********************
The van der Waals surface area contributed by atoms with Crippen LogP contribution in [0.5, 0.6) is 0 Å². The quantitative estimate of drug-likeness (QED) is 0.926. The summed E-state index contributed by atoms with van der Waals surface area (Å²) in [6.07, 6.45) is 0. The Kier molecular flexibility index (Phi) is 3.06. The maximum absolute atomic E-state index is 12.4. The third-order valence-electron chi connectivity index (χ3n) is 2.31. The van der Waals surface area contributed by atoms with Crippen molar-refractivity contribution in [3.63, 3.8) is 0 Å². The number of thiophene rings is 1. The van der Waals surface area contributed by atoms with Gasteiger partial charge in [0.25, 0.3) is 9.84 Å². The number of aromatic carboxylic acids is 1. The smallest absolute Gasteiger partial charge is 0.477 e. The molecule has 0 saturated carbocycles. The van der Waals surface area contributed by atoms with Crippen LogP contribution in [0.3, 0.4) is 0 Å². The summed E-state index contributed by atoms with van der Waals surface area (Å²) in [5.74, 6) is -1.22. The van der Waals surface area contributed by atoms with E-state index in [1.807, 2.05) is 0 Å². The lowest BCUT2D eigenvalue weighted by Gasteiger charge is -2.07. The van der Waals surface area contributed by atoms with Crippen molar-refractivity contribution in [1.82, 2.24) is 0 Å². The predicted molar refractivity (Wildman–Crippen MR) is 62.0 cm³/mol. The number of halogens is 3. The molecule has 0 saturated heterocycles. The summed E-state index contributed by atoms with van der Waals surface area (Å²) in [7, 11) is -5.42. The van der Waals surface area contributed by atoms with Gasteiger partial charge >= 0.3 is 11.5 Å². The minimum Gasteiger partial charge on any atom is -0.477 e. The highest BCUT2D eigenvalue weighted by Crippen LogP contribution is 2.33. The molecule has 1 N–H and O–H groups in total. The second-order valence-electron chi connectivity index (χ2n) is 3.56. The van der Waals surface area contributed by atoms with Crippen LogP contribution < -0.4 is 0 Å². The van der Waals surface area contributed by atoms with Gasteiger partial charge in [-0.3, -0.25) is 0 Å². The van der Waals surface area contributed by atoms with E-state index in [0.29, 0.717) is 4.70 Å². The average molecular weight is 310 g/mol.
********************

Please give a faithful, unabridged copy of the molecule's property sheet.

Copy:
The van der Waals surface area contributed by atoms with Crippen LogP contribution in [0.5, 0.6) is 0 Å². The quantitative estimate of drug-likeness (QED) is 0.926. The summed E-state index contributed by atoms with van der Waals surface area (Å²) in [6.07, 6.45) is 0. The Kier molecular flexibility index (Phi) is 3.06. The maximum absolute atomic E-state index is 12.4. The third-order valence-electron chi connectivity index (χ3n) is 2.31. The van der Waals surface area contributed by atoms with Crippen molar-refractivity contribution in [3.63, 3.8) is 0 Å². The number of thiophene rings is 1. The van der Waals surface area contributed by atoms with Gasteiger partial charge in [0.25, 0.3) is 9.84 Å². The number of aromatic carboxylic acids is 1. The smallest absolute Gasteiger partial charge is 0.477 e. The molecule has 0 saturated carbocycles. The van der Waals surface area contributed by atoms with Crippen LogP contribution in [0.3, 0.4) is 0 Å². The summed E-state index contributed by atoms with van der Waals surface area (Å²) in [5.74, 6) is -1.22. The van der Waals surface area contributed by atoms with E-state index in [1.807, 2.05) is 0 Å². The lowest BCUT2D eigenvalue weighted by Gasteiger charge is -2.07. The van der Waals surface area contributed by atoms with Crippen molar-refractivity contribution in [1.82, 2.24) is 0 Å². The predicted molar refractivity (Wildman–Crippen MR) is 62.0 cm³/mol. The number of halogens is 3. The molecule has 0 saturated heterocycles. The summed E-state index contributed by atoms with van der Waals surface area (Å²) in [7, 11) is -5.42. The van der Waals surface area contributed by atoms with Gasteiger partial charge >= 0.3 is 11.5 Å². The minimum Gasteiger partial charge on any atom is -0.477 e. The highest BCUT2D eigenvalue weighted by Crippen LogP contribution is 2.33. The molecule has 1 N–H and O–H groups in total. The second-order valence-electron chi connectivity index (χ2n) is 3.56. The van der Waals surface area contributed by atoms with Crippen LogP contribution < -0.4 is 0 Å². The van der Waals surface area contributed by atoms with Gasteiger partial charge in [-0.3, -0.25) is 0 Å². The van der Waals surface area contributed by atoms with E-state index in [0.29, 0.717) is 4.70 Å². The average molecular weight is 310 g/mol.